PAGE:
When interest rates are lower than the rates you are paying on your current mortgage it could be a good time to refinance. You pay more in interest on your home loan than almost anything else. It’s only logical that you would want to knock that down as much as you can. Some experts, like Ben at Money Smart Life recommend refinancing when rates are at least 2% below your current rate.

Interest rates over the last few years have been lower than they have ever been since 1971 when those records first started being kept. Less than a decade ago interest rates on home loans were over 6%. Today, they are just over 4%.

If you qualify for special programs or have excellent credit, you could get it down to under 3.5% like Vice President Biden did two years ago. Jack Lew, the U.S. Secretary of Treasury, also reduced his interest rate in 2013 from 4.1% to 2.6%.

Refinance Programs You Could Use

The U.S. government has created several programs to help homeowners to reduce their payments, even those who are underwater on their mortgages. Here are some of the refinance programs you could use to get a good rate even if you have poor credit:

FHA Streamline Refinance: If you already have a mortgage issued by the Federal Housing Authority you can reduce your monthly payments without having to go through the hassle of paperwork. You can’t pull cash out of your home, but you get all of the other benefits without having to produce appraisals, inspections, or meet certain credit score criteria.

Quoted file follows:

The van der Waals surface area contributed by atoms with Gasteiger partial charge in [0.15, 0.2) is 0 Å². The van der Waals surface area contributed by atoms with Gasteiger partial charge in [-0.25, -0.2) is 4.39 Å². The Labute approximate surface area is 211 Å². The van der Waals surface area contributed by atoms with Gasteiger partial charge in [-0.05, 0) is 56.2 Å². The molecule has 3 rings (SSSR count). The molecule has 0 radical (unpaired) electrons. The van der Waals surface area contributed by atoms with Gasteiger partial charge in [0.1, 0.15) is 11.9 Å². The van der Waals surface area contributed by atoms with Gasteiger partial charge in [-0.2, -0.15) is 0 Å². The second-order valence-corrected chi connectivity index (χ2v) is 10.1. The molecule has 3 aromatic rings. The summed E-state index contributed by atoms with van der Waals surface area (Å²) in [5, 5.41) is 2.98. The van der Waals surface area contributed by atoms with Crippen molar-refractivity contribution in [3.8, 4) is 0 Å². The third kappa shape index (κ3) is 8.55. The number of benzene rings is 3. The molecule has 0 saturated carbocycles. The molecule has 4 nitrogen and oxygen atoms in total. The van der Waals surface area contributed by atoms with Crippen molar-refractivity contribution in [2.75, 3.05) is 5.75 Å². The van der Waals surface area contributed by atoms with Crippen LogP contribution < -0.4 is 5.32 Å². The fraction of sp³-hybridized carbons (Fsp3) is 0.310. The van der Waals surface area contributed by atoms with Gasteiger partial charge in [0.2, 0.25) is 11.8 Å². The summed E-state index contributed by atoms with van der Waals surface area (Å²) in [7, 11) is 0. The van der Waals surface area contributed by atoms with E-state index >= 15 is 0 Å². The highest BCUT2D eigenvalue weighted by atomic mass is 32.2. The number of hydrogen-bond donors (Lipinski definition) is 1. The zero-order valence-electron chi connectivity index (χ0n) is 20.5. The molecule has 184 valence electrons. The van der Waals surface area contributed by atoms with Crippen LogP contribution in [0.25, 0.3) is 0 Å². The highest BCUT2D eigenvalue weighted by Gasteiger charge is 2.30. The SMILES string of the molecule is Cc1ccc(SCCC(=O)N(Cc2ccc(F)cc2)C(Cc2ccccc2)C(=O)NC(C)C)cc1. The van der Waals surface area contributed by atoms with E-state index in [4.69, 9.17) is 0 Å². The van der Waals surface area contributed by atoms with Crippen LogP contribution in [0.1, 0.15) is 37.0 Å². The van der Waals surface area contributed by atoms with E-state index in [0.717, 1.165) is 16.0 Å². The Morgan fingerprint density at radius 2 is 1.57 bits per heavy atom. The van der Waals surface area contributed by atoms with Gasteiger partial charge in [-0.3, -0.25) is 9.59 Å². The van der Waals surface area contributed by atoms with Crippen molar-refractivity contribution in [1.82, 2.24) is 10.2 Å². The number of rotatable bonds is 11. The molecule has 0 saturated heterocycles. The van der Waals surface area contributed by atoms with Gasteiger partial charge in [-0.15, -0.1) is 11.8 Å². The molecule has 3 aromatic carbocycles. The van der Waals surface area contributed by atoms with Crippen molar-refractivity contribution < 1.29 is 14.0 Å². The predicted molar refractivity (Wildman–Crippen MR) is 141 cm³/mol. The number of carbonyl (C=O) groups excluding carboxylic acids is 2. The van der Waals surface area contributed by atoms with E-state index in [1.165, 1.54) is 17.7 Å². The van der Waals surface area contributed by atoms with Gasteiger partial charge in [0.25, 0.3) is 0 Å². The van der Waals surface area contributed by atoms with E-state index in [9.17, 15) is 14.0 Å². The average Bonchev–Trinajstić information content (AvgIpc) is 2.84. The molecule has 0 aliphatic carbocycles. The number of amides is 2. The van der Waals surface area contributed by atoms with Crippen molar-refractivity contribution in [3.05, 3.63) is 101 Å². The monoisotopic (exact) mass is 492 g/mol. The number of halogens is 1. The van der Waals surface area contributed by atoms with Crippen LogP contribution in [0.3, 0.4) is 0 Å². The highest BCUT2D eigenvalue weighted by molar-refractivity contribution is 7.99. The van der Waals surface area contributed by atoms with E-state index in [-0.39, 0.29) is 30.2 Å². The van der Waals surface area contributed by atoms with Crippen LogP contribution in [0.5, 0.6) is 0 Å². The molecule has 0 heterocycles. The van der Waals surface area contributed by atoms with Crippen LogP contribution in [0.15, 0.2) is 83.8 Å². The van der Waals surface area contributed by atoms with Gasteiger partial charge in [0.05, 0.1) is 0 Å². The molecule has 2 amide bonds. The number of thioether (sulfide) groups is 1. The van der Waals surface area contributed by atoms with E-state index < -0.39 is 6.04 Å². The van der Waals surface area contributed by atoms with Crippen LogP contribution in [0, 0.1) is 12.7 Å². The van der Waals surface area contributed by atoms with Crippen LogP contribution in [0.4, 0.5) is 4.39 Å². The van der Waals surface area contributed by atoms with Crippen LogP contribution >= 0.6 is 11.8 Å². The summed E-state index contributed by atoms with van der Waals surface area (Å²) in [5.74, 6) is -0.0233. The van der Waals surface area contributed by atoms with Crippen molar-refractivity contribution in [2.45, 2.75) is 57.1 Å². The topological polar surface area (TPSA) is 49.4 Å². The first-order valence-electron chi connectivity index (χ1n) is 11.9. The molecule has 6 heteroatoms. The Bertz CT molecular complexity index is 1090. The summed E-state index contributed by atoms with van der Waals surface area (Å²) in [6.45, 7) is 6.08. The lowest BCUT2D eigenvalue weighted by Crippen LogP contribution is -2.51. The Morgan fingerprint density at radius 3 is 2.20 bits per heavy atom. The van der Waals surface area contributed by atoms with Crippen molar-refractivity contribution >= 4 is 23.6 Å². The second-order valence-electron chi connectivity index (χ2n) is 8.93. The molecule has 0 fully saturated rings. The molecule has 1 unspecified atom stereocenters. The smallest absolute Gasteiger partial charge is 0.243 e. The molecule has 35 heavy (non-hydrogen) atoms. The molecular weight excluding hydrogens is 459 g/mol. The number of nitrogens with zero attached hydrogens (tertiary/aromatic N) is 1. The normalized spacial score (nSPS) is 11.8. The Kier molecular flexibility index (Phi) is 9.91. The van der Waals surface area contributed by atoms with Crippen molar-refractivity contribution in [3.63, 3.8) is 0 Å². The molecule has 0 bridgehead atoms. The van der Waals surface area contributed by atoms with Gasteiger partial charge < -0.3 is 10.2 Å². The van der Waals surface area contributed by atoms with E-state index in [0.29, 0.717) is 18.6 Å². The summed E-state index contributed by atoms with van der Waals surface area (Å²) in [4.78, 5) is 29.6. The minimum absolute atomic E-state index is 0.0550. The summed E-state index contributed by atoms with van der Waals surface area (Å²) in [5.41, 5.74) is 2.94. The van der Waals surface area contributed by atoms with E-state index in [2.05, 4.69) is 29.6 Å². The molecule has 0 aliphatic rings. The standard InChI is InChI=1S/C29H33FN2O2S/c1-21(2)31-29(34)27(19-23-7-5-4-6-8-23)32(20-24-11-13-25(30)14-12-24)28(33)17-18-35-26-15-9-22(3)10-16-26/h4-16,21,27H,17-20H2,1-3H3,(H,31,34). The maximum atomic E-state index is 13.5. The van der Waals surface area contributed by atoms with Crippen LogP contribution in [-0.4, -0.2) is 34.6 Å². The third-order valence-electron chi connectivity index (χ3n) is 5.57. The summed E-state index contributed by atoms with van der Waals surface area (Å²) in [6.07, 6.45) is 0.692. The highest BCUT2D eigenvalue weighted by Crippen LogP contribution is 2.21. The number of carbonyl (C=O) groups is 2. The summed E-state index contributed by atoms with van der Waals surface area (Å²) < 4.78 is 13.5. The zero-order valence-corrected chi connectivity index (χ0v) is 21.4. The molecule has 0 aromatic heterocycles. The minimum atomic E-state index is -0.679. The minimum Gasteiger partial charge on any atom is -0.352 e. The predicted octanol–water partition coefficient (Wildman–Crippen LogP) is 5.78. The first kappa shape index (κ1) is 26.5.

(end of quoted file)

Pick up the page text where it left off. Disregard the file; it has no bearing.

VA Interest Rate Reduction Refinance Loan (IRRRL): Unlike an FHA Streamline Refinance, if you refinance using this program you may have to produce credit reports and appraisals. But if you already have a VA loan you can use it to reduce your interest rates or convert your ARM into a Fixed Rate Mortgage.

HARP: Homeowners who owe more on their home than what it’s worth can use this program to refinance. Our friends over at Smart on Money offer additional details on what’s required for HARP qualification.  

Simple Calculations to Determine Whether or Not You Should Refinance

You can ballpark the benefits of refinancing for your particular situation using one of these simple calculations:

If by refinancing you could reduce your interest rate by 1%, it may be worth it. Make sure to factor in the closing costs too!

Add up the total amount of closing costs then calculate how many months it would take you to pay it back. If closing costs add up to $4,800 and you can afford to put $400 aside each month, you could recoup your closing costs in a year.

If you are extending your loan for 5 years in your refinance, calculate your monthly payment on the new loan if you paid it off 5 years early. Take that number and divide it by the amount you paid in closing costs. That will tell you how long it will take you to recover your closing costs.

Decided You Should Refinance? Do it All Online Now!

Have you come to the conclusion that you are a prime candidate for refinancing? You don’t have to go to the bank to do it. We offer mortgage refinancing completely online. No calls, no paperwork, no hassle. If you are still unsure, check out this refinancing guide for first-time refinancers. Otherwise, let’s get started now!

See My Rates >> 

President Obama Photo Courtesy of Sal  CC BY-NC-ND 2.0

Topics: Refinancing

Thoughts or ideas you'd like to share with us? Add a comment below.